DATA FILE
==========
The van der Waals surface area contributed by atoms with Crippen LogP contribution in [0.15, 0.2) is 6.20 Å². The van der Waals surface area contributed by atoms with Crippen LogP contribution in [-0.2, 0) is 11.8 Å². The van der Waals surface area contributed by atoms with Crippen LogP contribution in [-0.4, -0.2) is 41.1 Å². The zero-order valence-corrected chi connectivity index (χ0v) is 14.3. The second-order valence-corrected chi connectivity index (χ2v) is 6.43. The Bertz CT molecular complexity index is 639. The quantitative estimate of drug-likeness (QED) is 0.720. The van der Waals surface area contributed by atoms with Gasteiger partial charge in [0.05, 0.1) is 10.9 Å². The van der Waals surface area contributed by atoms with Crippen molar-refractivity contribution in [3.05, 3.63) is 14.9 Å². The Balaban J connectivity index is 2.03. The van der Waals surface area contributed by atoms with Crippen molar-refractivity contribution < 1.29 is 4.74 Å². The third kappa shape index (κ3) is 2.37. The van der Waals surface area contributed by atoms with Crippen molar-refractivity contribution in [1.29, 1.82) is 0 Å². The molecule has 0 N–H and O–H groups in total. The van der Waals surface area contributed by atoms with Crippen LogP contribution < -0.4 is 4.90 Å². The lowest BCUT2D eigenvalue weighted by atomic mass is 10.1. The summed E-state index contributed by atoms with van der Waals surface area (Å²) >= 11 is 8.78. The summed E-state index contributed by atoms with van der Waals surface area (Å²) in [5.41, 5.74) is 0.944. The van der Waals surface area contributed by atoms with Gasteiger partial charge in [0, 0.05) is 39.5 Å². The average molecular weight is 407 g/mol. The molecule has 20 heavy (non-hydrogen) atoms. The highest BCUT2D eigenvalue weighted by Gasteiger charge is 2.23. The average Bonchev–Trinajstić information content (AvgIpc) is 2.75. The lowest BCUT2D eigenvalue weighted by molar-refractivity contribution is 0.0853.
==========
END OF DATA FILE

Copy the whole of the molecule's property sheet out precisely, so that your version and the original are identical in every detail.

The van der Waals surface area contributed by atoms with Crippen LogP contribution in [0.15, 0.2) is 6.20 Å². The van der Waals surface area contributed by atoms with Crippen LogP contribution in [-0.2, 0) is 11.8 Å². The van der Waals surface area contributed by atoms with Crippen LogP contribution in [-0.4, -0.2) is 41.1 Å². The zero-order valence-corrected chi connectivity index (χ0v) is 14.3. The second-order valence-corrected chi connectivity index (χ2v) is 6.43. The Bertz CT molecular complexity index is 639. The quantitative estimate of drug-likeness (QED) is 0.720. The van der Waals surface area contributed by atoms with Gasteiger partial charge in [0.05, 0.1) is 10.9 Å². The van der Waals surface area contributed by atoms with Crippen molar-refractivity contribution in [3.05, 3.63) is 14.9 Å². The Balaban J connectivity index is 2.03. The van der Waals surface area contributed by atoms with Crippen molar-refractivity contribution < 1.29 is 4.74 Å². The third kappa shape index (κ3) is 2.37. The van der Waals surface area contributed by atoms with Crippen molar-refractivity contribution in [1.29, 1.82) is 0 Å². The molecule has 0 N–H and O–H groups in total. The van der Waals surface area contributed by atoms with Crippen LogP contribution < -0.4 is 4.90 Å². The lowest BCUT2D eigenvalue weighted by atomic mass is 10.1. The summed E-state index contributed by atoms with van der Waals surface area (Å²) >= 11 is 8.78. The summed E-state index contributed by atoms with van der Waals surface area (Å²) in [5.41, 5.74) is 0.944. The van der Waals surface area contributed by atoms with Gasteiger partial charge in [0, 0.05) is 39.5 Å². The average molecular weight is 407 g/mol. The molecule has 20 heavy (non-hydrogen) atoms. The highest BCUT2D eigenvalue weighted by Gasteiger charge is 2.23. The average Bonchev–Trinajstić information content (AvgIpc) is 2.75. The lowest BCUT2D eigenvalue weighted by molar-refractivity contribution is 0.0853.